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Despite your arrest at the hands of New Jersey police, you still desire to earn a degree. Could your drug charge become a roadblock to qualifying for student loans?

U.S. News & World Report offers tips for navigating financial aid applications with a drug conviction on your record. Learn where to focus your efforts and what to consider while covering the cost of higher education.

Ineligibility period

Those convicted of drug possession should expect to remain ineligible for federal student aid for a year from their conviction date. Consecutive convictions extend that period, but a third arrest results in indefinite ineligibility.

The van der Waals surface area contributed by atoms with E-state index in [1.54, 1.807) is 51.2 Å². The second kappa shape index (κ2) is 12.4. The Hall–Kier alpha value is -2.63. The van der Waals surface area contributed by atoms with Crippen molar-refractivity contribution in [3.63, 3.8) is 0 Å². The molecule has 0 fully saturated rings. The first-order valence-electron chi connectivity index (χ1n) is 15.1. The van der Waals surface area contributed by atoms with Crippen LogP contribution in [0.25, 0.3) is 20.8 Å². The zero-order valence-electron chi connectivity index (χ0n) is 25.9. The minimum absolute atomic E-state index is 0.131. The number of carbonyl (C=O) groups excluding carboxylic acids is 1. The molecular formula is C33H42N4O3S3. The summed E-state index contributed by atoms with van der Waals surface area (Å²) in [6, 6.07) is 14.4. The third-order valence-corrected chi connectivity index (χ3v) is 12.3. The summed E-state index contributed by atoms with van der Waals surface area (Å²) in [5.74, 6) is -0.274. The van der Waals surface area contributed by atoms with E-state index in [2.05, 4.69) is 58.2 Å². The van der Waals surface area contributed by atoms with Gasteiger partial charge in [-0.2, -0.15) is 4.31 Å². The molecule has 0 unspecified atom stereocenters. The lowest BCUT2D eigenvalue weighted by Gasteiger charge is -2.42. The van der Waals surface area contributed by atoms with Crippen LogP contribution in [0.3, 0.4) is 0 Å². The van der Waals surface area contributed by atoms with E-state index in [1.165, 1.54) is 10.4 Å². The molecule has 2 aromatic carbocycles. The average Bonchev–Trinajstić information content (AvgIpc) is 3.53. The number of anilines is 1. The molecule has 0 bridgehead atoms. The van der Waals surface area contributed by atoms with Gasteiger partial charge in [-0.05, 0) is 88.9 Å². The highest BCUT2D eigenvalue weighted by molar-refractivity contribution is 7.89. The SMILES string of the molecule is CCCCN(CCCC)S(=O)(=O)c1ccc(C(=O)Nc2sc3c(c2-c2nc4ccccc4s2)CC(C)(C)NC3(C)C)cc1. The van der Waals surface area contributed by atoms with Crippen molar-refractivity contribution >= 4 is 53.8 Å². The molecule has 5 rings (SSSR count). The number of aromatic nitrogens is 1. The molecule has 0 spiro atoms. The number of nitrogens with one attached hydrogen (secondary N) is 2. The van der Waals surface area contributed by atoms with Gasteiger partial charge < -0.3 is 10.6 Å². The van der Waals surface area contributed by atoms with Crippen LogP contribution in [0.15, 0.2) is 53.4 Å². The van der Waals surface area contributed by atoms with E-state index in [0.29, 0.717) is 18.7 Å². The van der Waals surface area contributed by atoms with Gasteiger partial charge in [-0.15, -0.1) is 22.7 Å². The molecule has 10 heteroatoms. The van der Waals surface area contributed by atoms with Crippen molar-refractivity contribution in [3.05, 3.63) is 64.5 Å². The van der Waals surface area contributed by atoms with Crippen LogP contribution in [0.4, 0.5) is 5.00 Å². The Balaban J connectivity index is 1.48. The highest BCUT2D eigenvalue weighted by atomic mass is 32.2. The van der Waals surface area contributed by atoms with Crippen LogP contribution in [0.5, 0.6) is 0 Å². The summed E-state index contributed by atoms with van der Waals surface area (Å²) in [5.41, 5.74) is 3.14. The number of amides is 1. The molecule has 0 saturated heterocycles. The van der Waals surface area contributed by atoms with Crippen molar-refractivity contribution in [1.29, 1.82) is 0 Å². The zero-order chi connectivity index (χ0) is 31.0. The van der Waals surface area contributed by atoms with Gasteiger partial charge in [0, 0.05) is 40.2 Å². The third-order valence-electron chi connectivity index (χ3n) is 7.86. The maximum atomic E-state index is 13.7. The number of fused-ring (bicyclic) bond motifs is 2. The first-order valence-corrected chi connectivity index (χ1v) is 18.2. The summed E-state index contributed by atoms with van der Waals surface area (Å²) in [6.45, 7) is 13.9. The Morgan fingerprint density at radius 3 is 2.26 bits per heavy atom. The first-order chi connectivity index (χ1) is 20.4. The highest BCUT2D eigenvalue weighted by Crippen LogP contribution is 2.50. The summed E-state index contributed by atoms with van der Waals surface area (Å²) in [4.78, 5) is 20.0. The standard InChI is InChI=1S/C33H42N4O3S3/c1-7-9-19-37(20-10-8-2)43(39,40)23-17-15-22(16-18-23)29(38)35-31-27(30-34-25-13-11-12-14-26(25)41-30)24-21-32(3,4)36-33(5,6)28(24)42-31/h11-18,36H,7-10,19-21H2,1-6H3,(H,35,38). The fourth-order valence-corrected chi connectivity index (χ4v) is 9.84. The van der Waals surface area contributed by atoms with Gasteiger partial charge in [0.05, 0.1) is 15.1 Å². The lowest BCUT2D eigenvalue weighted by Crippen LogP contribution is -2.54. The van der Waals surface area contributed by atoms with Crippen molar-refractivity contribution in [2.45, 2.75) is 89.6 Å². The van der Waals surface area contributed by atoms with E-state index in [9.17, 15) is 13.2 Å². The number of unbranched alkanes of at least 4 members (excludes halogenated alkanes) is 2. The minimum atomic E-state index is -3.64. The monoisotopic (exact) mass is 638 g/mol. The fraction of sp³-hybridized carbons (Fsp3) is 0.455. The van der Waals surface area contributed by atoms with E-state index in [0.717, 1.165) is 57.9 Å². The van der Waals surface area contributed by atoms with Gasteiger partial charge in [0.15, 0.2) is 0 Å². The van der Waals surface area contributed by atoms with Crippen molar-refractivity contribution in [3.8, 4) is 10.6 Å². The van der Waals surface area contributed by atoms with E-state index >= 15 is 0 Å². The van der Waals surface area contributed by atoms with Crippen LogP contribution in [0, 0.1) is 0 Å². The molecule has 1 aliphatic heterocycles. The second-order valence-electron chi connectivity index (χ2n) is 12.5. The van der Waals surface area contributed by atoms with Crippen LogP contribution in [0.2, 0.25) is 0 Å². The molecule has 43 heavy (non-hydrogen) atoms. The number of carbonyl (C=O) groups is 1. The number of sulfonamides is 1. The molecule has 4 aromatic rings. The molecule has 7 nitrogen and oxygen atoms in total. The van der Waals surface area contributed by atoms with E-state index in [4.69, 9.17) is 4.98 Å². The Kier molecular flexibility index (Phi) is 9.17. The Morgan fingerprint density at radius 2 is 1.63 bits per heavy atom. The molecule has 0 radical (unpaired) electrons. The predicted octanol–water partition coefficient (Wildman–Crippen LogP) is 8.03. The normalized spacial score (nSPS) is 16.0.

Retain eligibility

Depending on your circumstances, if you pass two unannounced drug tests or complete a drug rehabilitation program, you could regain federal financial aid eligibility early.

Reverse conviction

If you have three drug convictions, you may regain federal aid eligibility by wiping, setting aside or reversing the convictions from your record. Because this depends on your individual situation, those with professional experience in this area could help you determine if this path of action makes sense for you.

Alternative funding

If you face more severe student financial aid restrictions because of more severe drug penalties, such as incarceration, you may have little choice but to seek alternative funding. While you may not qualify for federal aid, you could meet the requirements for federal work-study or a federal grant. Another potential source of alternative funding is nonfederal aid, but you may only qualify by completing and submitting the Free Application for Federal Student Aid.

A criminal conviction does not shut off all sources of financial assistance for students. Educating yourself on the most viable options may help you pay for college.